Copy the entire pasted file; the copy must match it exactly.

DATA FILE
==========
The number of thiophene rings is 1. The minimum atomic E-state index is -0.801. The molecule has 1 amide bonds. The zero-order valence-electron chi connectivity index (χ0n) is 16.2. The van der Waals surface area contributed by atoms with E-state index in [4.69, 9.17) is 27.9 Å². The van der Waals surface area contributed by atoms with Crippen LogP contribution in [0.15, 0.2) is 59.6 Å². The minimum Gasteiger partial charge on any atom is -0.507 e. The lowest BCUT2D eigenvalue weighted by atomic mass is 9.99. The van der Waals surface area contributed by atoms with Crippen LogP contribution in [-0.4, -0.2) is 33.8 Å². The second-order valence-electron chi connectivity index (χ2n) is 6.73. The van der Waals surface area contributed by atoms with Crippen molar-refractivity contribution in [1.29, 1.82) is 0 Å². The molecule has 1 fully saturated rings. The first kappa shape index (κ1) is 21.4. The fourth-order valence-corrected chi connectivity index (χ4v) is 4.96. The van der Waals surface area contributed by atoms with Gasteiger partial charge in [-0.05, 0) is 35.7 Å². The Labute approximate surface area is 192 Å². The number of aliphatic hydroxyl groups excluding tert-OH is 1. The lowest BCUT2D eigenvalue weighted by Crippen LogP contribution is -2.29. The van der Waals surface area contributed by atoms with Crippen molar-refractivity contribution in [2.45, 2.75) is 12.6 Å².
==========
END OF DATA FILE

The number of thiophene rings is 1. The minimum atomic E-state index is -0.801. The molecule has 1 amide bonds. The zero-order valence-electron chi connectivity index (χ0n) is 16.2. The van der Waals surface area contributed by atoms with E-state index in [4.69, 9.17) is 27.9 Å². The van der Waals surface area contributed by atoms with Crippen LogP contribution in [0.15, 0.2) is 59.6 Å². The minimum Gasteiger partial charge on any atom is -0.507 e. The lowest BCUT2D eigenvalue weighted by atomic mass is 9.99. The van der Waals surface area contributed by atoms with Crippen LogP contribution in [-0.4, -0.2) is 33.8 Å². The second-order valence-electron chi connectivity index (χ2n) is 6.73. The van der Waals surface area contributed by atoms with Crippen molar-refractivity contribution in [1.29, 1.82) is 0 Å². The molecule has 1 fully saturated rings. The first kappa shape index (κ1) is 21.4. The fourth-order valence-corrected chi connectivity index (χ4v) is 4.96. The van der Waals surface area contributed by atoms with Gasteiger partial charge in [-0.05, 0) is 35.7 Å². The Labute approximate surface area is 192 Å². The number of aliphatic hydroxyl groups excluding tert-OH is 1. The lowest BCUT2D eigenvalue weighted by Crippen LogP contribution is -2.29. The van der Waals surface area contributed by atoms with Crippen molar-refractivity contribution in [2.45, 2.75) is 12.6 Å².